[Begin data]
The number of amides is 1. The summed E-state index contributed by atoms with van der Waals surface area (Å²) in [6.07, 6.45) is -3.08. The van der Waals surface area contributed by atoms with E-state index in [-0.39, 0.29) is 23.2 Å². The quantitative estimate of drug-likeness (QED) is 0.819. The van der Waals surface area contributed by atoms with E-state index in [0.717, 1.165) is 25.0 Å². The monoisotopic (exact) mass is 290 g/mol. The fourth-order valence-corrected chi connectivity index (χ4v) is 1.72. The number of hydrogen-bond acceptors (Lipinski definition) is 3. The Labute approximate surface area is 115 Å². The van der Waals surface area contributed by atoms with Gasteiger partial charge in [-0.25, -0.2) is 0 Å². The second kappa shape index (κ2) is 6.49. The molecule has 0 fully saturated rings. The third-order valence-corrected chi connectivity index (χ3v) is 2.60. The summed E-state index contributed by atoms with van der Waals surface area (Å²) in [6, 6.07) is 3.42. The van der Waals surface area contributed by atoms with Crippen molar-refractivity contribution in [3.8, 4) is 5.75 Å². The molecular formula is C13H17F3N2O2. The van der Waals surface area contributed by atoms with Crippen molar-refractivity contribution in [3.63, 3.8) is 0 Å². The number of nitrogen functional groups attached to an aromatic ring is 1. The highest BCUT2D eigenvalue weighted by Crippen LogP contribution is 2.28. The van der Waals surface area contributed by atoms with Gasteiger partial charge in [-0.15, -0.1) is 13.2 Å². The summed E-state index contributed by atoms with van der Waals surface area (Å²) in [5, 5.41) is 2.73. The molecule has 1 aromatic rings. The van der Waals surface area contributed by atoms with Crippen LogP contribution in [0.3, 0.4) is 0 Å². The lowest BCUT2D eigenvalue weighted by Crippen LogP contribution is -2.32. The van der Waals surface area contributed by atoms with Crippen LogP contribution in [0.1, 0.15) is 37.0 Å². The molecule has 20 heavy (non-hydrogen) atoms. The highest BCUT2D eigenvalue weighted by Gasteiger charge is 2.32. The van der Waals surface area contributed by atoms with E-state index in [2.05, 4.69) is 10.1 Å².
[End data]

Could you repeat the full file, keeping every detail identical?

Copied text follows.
The number of amides is 1. The summed E-state index contributed by atoms with van der Waals surface area (Å²) in [6.07, 6.45) is -3.08. The van der Waals surface area contributed by atoms with E-state index in [-0.39, 0.29) is 23.2 Å². The quantitative estimate of drug-likeness (QED) is 0.819. The van der Waals surface area contributed by atoms with E-state index in [0.717, 1.165) is 25.0 Å². The monoisotopic (exact) mass is 290 g/mol. The fourth-order valence-corrected chi connectivity index (χ4v) is 1.72. The number of hydrogen-bond acceptors (Lipinski definition) is 3. The Labute approximate surface area is 115 Å². The van der Waals surface area contributed by atoms with Gasteiger partial charge in [-0.25, -0.2) is 0 Å². The second kappa shape index (κ2) is 6.49. The molecule has 0 fully saturated rings. The third-order valence-corrected chi connectivity index (χ3v) is 2.60. The summed E-state index contributed by atoms with van der Waals surface area (Å²) in [6, 6.07) is 3.42. The van der Waals surface area contributed by atoms with Crippen molar-refractivity contribution in [3.8, 4) is 5.75 Å². The molecular formula is C13H17F3N2O2. The van der Waals surface area contributed by atoms with Crippen molar-refractivity contribution in [3.63, 3.8) is 0 Å². The number of nitrogen functional groups attached to an aromatic ring is 1. The highest BCUT2D eigenvalue weighted by Crippen LogP contribution is 2.28. The van der Waals surface area contributed by atoms with Gasteiger partial charge in [-0.15, -0.1) is 13.2 Å². The summed E-state index contributed by atoms with van der Waals surface area (Å²) in [5, 5.41) is 2.73. The molecule has 1 aromatic rings. The van der Waals surface area contributed by atoms with Crippen LogP contribution in [0.3, 0.4) is 0 Å². The lowest BCUT2D eigenvalue weighted by Crippen LogP contribution is -2.32. The van der Waals surface area contributed by atoms with Crippen LogP contribution in [0.1, 0.15) is 37.0 Å². The molecule has 20 heavy (non-hydrogen) atoms. The highest BCUT2D eigenvalue weighted by Gasteiger charge is 2.32. The van der Waals surface area contributed by atoms with E-state index in [2.05, 4.69) is 10.1 Å².